Grapefruit Seed Extract: Concerns Over the Safety of a Common Supplement
Grapefruit seed extract is often touted as a strong antimicrobial, a supplement that can help with treating infections both topically and internally. Unfortunately, the data appears to indicate that the antimicrobial effects come from toxic chemical antimicrobial contaminants that are not approved for oral consumption. In other words, grapefruit seed extract appears to be an adulterated product that could have health risks associated with its use.
Grapefruit seed extract is a liquid extract derived from grapefruit seeds. In the 1970s, Jakob Harich, a physicist, patented the formula for making grapefruit seed extract. The original version used glycerin to extract constituents from grapefruit pulp and seeds, usually at elevated temperature combined with ultraviolet light. Later patents included magnetic field exposure to remove metal particles (Harich 1997).
High Concentrations Needed for Antimicrobial Effects of Grapefruit Seed Extract
A research group from Poland attempted to confirm antimicrobial effects from grapefruit seed extract. They found that very high concentrations of grapefruit seed extract were needed for any antimicrobial effects. In the study, concentrations of 33% or higher could inhibit candida, but were not effective against tinea (the fungus that causes ringworm) or other types of mold (Krajewska-Kułak 2001).
A study from 2004 found similar antimicrobial effects from lab produced extracts, but concentrations again had to be quite high for most organisms to be susceptible, ranging from 4 to 17% (Cvetnić 2004). By way of comparison, penicillin, an antibiotic, is generally effective at concentrations of just 0.005% (Kowalska-Krochmal 2022). From both studies, it appears that some grape-fruit seed extracts are only minimally antimicrobial and require very high concentrations to inhibit a subset of bacteria or fungal organisms.
Stronger Antimicrobial Effects with Commercially Prepared Grapefruit Seed Extract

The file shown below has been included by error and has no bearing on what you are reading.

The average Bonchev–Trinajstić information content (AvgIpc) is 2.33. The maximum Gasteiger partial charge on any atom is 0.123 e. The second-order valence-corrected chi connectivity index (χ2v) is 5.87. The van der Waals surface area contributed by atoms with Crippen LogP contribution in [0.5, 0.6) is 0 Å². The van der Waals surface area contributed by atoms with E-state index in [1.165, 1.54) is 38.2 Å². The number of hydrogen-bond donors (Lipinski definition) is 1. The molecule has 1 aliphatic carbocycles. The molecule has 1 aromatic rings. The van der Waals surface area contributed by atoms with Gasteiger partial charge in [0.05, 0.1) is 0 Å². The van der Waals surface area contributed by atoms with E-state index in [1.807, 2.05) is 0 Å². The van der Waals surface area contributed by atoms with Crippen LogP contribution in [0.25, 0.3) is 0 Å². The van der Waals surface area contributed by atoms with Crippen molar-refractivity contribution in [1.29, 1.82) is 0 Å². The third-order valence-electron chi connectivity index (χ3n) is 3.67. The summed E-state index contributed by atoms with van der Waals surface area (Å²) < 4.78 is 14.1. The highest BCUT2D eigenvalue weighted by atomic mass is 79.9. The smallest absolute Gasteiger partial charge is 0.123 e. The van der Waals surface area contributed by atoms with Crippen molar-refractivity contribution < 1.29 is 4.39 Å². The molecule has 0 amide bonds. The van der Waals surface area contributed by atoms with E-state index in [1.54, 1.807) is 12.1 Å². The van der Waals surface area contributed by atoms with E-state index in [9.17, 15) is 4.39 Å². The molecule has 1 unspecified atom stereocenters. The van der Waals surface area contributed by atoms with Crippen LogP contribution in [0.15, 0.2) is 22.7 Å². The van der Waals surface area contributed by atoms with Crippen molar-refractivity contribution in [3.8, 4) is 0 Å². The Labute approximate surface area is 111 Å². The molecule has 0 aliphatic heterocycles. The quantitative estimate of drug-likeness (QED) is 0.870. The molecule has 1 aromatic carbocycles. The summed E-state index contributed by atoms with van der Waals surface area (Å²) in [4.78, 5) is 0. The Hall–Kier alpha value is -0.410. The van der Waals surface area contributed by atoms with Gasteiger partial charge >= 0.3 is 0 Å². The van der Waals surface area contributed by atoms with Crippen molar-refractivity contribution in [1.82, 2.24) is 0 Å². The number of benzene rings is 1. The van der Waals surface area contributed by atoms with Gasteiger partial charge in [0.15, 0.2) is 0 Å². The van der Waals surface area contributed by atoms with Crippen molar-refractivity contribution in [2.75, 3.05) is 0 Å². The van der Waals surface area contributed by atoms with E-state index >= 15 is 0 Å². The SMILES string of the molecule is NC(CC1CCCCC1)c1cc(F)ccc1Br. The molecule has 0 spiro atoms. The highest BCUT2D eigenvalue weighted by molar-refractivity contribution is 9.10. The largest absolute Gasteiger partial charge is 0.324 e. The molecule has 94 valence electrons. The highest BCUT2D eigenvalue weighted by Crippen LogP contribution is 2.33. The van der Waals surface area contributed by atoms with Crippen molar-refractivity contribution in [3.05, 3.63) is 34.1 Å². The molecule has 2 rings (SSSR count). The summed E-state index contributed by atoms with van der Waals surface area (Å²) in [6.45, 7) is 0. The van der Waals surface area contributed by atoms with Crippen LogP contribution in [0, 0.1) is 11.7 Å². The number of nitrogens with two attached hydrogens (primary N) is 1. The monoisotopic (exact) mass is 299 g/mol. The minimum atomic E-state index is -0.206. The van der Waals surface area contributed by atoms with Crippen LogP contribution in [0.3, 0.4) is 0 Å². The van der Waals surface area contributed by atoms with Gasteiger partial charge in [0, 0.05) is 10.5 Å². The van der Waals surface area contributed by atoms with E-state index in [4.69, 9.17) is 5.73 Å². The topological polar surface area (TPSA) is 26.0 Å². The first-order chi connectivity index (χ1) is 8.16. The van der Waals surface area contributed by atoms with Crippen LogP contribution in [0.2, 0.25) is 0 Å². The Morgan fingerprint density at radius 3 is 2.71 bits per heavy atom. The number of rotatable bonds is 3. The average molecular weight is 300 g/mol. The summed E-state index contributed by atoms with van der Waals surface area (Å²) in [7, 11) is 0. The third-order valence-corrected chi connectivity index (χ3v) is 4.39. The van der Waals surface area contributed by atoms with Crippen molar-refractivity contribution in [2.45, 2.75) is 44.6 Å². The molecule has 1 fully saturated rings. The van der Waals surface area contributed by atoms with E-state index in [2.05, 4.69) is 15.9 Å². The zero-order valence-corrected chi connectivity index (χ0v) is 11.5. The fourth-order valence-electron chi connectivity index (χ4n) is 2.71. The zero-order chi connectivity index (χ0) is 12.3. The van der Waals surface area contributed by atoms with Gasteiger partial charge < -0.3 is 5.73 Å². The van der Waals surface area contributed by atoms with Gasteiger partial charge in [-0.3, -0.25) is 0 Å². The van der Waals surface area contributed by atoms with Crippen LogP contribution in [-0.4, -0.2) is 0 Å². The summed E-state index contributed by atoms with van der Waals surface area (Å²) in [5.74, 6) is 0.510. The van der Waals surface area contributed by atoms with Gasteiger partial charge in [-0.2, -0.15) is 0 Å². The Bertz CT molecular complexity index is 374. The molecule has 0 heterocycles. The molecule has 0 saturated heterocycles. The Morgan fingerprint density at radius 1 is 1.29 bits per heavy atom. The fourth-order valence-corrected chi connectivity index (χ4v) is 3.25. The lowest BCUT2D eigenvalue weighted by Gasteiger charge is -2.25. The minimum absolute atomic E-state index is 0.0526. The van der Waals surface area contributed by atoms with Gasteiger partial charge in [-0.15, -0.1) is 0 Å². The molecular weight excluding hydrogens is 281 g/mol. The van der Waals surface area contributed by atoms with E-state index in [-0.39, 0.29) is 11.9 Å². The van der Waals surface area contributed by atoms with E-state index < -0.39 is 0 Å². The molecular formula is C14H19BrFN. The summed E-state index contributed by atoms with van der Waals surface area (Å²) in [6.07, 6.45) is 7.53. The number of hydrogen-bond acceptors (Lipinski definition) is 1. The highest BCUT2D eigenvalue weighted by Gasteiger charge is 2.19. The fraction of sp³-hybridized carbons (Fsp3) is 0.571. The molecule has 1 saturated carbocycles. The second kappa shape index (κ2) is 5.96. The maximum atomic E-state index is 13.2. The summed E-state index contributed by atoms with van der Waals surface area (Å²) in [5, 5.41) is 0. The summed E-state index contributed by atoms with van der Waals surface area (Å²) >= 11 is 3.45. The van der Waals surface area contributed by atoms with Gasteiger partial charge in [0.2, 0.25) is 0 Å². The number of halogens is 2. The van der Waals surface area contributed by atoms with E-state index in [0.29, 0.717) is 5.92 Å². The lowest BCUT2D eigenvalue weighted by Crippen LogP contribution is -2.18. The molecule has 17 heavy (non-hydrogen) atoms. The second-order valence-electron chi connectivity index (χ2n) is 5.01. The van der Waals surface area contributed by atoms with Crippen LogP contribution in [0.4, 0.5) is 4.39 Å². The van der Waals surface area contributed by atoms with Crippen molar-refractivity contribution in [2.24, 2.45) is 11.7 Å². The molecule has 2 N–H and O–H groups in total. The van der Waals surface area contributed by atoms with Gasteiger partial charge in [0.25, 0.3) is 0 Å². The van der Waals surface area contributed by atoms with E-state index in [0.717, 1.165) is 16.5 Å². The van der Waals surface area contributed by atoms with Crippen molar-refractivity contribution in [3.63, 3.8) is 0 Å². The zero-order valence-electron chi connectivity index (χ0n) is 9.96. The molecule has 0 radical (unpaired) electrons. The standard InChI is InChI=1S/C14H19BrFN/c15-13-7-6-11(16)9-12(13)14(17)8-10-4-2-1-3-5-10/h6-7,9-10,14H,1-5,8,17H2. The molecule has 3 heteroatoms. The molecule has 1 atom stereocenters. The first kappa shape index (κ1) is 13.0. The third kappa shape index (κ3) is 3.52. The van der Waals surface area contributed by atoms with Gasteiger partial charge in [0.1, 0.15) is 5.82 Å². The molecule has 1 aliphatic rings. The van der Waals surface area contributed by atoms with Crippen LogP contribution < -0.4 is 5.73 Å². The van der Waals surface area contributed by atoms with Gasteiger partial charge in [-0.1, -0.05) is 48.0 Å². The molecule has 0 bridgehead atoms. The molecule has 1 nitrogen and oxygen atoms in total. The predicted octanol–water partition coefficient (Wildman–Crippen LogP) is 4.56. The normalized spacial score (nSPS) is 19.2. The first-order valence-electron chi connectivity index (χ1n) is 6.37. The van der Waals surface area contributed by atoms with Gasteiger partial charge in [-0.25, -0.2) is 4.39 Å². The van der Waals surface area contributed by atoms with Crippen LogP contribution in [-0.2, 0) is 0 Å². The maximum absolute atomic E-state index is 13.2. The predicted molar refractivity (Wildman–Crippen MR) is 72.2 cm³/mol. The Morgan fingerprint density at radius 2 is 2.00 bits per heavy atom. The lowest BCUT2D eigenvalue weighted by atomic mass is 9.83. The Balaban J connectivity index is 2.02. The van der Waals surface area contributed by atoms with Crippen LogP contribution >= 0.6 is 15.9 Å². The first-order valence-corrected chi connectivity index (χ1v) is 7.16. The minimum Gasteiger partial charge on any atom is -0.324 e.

A study using a commercial grapefruit seed extract found dramatic reductions in the amount of salmonella on raw chicken using 0.1 and 0.5% concentrations of grapefruit seed extract (Xiong 1998). A separate study on the antibacterial properties of commercial grapefruit seed extract also found efficacy (Heggers 2002). The commercial product maintained antimicrobial properties down to 0.5% concentrations. A study on lyme bacteria using a commercial grapefruit seed extract found inhibition down to concentrations of 0.0013% (Brorson 2007).
Obviously, there appears to be a highly significant difference between different types of grapefruit seed extracts prepared in the lab and those purchased from commercial suppliers. By the late 1990s, studies were starting to discover why commercial products appeared to have much stronger antimicrobial effects: the addition of synthetic chemical preservatives.
First Evidence of Contamination or Adulteration with Chemical Preservatives of Grapefruit Seed Extract
The first reports of potential issues around grapefruit seed extract stem from a study in Japan (Sakamoto 1996). In the study, the author’s compared lab prepared grapefruit seed extract to a commercial product. The two extracts varied considerably under analysis. The commercial product was found to contain a synthetic preservative methylparaben and a synthetic antimicrobial, triclosan. Triclosan has since been banned in hand soap, but is still found in numerous personal care products even though health concerns have been identified (Weatherly 2017).
A separate study verified a number of contaminants in grapefruit seed extract, including benzethonium chloride, triclosan and methylparaben (Woedtke 1999). The only commercial grape fruit seed products in the study that displayed effective antimicrobial properties contained benzethonium chloride. As a chemical, benzethonium chloride is used as a topical antimicrobial. The compound is not approved for ingestion or for use as a food additive.
In 2006 another analysis of commercially available grapefruit seed extracts found similar results with numerous products containing antimicrobial chemical additives that are not approved for human consumption (Ganzera 2006). And another analysis also found chemical additives which also correlated with the antimicrobial effects of commercial grapefruit seed extracts (Spinosi 2007). One study even found some products contained over 20% concentrations of synthetic antimicrobial additives, a shockingly high percentage (Avula 2007).
Other studies have continued to confirm the presence of synthetic antimicrobials and preservatives (Sugimoto 2008, Bekiroglu 2008). The research strongly suggests that grapefruit seed extract is not a natural antimicrobial. From the published research it appears quite likely that most commercial products are contaminated with antimicrobial chemicals that have never been approved for human ingestion. While the commercial producers of grapefruit seed extract have made claims that the chemicals in their product occur naturally, this claim has been disputed in the research literature (Trapman 2002).
Grapefruit seed extracts appear to be contaminated with large quantities of antimicrobial chemicals. These chemicals are the most likely source of the antimicrobial effects of grapefruit seed extracts. As such, there are valid concerns for the safety of commercial grapefruit-seed-extract-containing products, especially when consumed by mouth.